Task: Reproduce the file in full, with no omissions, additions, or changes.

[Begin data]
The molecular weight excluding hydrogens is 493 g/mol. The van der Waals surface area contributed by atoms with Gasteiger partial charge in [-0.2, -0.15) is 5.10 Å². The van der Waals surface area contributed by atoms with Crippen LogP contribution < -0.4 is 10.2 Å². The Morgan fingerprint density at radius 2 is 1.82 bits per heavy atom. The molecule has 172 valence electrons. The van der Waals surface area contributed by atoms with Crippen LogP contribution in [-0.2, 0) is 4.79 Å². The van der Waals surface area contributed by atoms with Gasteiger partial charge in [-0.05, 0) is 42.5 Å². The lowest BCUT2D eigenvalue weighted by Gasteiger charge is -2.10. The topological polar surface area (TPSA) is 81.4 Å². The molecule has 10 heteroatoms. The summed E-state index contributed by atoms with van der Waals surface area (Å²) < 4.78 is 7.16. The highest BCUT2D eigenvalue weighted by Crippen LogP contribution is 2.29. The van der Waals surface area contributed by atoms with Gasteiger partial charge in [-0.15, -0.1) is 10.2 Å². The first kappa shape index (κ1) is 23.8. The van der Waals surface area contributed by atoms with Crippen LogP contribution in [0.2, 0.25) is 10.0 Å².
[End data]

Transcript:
The molecular weight excluding hydrogens is 493 g/mol. The van der Waals surface area contributed by atoms with Gasteiger partial charge in [-0.2, -0.15) is 5.10 Å². The van der Waals surface area contributed by atoms with Crippen LogP contribution < -0.4 is 10.2 Å². The Morgan fingerprint density at radius 2 is 1.82 bits per heavy atom. The molecule has 172 valence electrons. The van der Waals surface area contributed by atoms with Crippen LogP contribution in [-0.2, 0) is 4.79 Å². The van der Waals surface area contributed by atoms with Gasteiger partial charge in [-0.05, 0) is 42.5 Å². The lowest BCUT2D eigenvalue weighted by Gasteiger charge is -2.10. The topological polar surface area (TPSA) is 81.4 Å². The molecule has 10 heteroatoms. The summed E-state index contributed by atoms with van der Waals surface area (Å²) < 4.78 is 7.16. The highest BCUT2D eigenvalue weighted by Crippen LogP contribution is 2.29. The van der Waals surface area contributed by atoms with Gasteiger partial charge in [-0.15, -0.1) is 10.2 Å². The first kappa shape index (κ1) is 23.8. The van der Waals surface area contributed by atoms with Crippen LogP contribution in [0.2, 0.25) is 10.0 Å².